Friday, August 9, 2013

Costume of Skopska Crna Gora, Macedonia

Hello all,
Today I will do an article on the costume of Skopska Crna Gora. This is an upland area just outside of the city of Skopje, Macedonia, and is not to be confused with the nation of Montenegro. [Crna Gora means Black Mountain, and obviously there is more than one black mountain.] This is found just to the north of the region of Skopska Blatija, about which I have already written a couple of articles. Above you can see on the left a married couple, and on the right a single couple.
Here are a couple of maps to help you orient yourselves.

The most striking difference between this costume and that of Skopska Blatija is the embroidery on the chemise. This is done in mostly black wool, and the result is a three dimensional design based mostly on texture. This requires bright light to appreciate, and is difficult to photograph. Here are a couple of married women's chemises, which have the more extensive embroidery. As you can seem the embroidery mostly follows the seams.

This type of textured embroidery is also found in parts of Romania, Moldova and Ukraine, as well as elsewhere.
 Here are some close-up views of the embroidery.

Here is the cut of the woman's chemise

Here is a similar chemise from the collection of The British Museum. Oddly, this piece is lacking the fringed ornament on the collar.

 This type of embroidery is greatly admired in the larger region. Brides of the neighboring Skopska Blatija region would often wear a 'crnogorka', that is, a chemise with embroidery in the style of Skopska Crna Gora for their wedding, rather than one embroidered in their own style, although the rest of the outfit remained the same. The arrangement of the embroidery is not quite the same though,.

This is such a chemise from the collection of The British Museum.

The apron used in this region is similar in construction to that of Skopska Blatija, but is limited to a single color with some striping, rather than the large tapestry  designs. a sash, belt and vest are also worn.

The vest, dolama, is covered with silk tassels along the front and on the lower back. It  is worn over the sash and apron.

Here is the cut of the dolama.

Knitted patterned socks and opanci [moccasins] are also worn with this costume.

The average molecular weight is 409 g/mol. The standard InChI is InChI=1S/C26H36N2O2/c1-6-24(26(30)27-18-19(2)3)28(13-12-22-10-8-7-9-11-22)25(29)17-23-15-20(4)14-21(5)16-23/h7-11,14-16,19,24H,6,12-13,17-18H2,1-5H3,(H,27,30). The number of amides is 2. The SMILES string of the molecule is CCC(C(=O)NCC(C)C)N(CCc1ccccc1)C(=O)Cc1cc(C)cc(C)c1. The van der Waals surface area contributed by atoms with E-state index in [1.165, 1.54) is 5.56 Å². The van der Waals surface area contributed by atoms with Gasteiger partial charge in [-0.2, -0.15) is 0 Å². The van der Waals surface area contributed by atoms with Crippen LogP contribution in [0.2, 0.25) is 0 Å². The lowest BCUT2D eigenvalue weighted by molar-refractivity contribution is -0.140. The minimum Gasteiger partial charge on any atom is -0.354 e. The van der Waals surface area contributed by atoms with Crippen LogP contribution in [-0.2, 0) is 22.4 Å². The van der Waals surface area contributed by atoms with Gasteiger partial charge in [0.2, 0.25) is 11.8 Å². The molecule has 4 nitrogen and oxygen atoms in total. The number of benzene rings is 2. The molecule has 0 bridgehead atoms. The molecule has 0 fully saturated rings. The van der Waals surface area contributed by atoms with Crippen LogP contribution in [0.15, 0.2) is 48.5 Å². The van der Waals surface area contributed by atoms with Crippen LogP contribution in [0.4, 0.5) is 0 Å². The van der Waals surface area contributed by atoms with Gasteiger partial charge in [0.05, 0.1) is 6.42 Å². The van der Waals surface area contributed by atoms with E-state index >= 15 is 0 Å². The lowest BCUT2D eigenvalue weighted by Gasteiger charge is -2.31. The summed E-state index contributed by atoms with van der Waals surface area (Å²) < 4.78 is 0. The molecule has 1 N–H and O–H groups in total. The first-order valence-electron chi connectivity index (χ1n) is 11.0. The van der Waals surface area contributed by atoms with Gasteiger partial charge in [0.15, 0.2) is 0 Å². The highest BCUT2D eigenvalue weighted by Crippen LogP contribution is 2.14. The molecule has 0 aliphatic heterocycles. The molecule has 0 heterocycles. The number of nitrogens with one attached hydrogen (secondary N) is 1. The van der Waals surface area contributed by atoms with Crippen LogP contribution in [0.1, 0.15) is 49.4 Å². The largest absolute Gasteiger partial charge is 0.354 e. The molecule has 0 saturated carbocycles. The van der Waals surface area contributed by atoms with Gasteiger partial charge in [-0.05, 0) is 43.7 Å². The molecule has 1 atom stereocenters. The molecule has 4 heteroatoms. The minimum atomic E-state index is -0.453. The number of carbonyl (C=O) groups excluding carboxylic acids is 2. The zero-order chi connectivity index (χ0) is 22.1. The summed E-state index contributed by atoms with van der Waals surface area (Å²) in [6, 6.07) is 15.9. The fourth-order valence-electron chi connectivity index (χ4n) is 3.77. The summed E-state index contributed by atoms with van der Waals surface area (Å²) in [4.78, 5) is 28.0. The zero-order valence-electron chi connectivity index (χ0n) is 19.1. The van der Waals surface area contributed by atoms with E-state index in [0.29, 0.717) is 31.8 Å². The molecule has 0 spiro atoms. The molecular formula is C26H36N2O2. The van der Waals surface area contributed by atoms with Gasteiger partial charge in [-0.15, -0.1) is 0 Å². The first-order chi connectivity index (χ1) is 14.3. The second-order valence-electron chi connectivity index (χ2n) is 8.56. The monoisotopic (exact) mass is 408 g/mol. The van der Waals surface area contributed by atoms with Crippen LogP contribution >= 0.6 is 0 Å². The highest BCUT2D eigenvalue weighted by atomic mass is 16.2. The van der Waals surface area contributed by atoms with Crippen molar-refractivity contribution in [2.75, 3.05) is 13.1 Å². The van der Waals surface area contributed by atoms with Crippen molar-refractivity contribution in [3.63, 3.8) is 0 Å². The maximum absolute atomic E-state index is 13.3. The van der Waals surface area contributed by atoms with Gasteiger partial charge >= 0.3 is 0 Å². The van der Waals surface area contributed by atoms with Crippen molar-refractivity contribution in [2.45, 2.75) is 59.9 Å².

The dressing of the hair for a married woman is as follows.

The chemise for a single girl has significantly less embroidery. 

The cut is extremely similar.

The apron is shorter, and the vest, called zbun, has more silk fringe and a somewhat different cut.

The dressing of the hair is simpler.

The men's costume is almost the same as in Skopska Blatija, with two exceptions. The vest is somewhat different.

And a second, longer vest, the dzhube is worn over the first. This garment was also formerly worn in Skopska Blatija.

Thank you for reading. I hope that you have found this interesting. I will close with a few more photos of this costume.

Feel free to contact me with requests for research. I hope to eventually cover all of Europe and the Former Russian Empire/Soviet Union. I also gratefully accept tips on source materials which i may not have. I also accept commissions to research/design, sew, and/or embroider costumes or other items for groups or individuals. I also choreograph and teach folk dance.
Roman K.

Source material:
Anica Petrusheva, 'Narodna Noshnja u Skopskoj Crnoj Gori', Zagreb, 1988
 Angelina Krsteva, 'Narodna Nosija od Skopska Blatija', Skopje, 1998
Kamelia Gruncharova, 'Tradicionno Narodno Obleklo po Porechieto na Reka Struma', Sofia, 2006
Angelina Krsteva, 'Macedonian Folk Embroidery', Skopje, 1975
Anica Petrusheva, 'Narodna Nosnja u Skopskoj Crnoj Gori', Zagreb, 1988
Georgi Zdravev, 'Macedonian Folk Costumes I', Skopje, 1996
Georgi Zdravev, 'Macedonian Folk Costumes - Weavings, Embroideries, Knitting, Adornments and Jewelry', Skopje, 2005
Bobbie Sumberg editor, 'Young Brides, Old Treasures', Seattle, 2012
Nikola Pantelic, 'Traditional Arts and Crafts in Yugoslavia', Belgrade, 1984 
Vera Klichkova, 'The National Dresses [sic] of Macedonia', Skopje, 1963


  1. Wonderful resource, thank you!
    I really appreciate the patterns and the explanations/ descriptions.

  2. Hello I'm Italian and I'm fond of ethnology.
    Since I've learned about your blog I've became an habitual follower.
    I think your articles are interesting, complete and fine written.
    I'm looking foward to the next one.
    Greetings from Italy

  3. I have just finished reading a great work called Resplendent Dress from Southeastern Europe A History in Layers Fowler Museum Textile Series UCLA which I think you would enjoy. thanks for your terrific blog.

  4. You can tell patriarchal countries by the scarf headdress or when the patriarch influenced its power over women.

  5. @śmierć matki

    Not necessarily. Slavs had a strong belief that women were tied to magic a lot more than men, by nature. And, so I've heard, it was believed that magic hailed from her hair. A lot of customs had certain days forbid women to wash their hair or let their hair loose. It makes sense that Slavic women covered their hair, and this is just my guess, but to ward off demons or bad magic? Anyways, it's the covering of the hair, not the face that is important, and hence it has nothing to do with patriarchy, but rather with belief in the occult.

  6. Sophie De SchaepdrijverJanuary 31, 2023 at 9:30 PM

    Read the description of a kolo dance in this region, and of the women's costume and demeanor, by Rebecca West in Black Lamb, Grey Falcon (1941), pp. 672-680.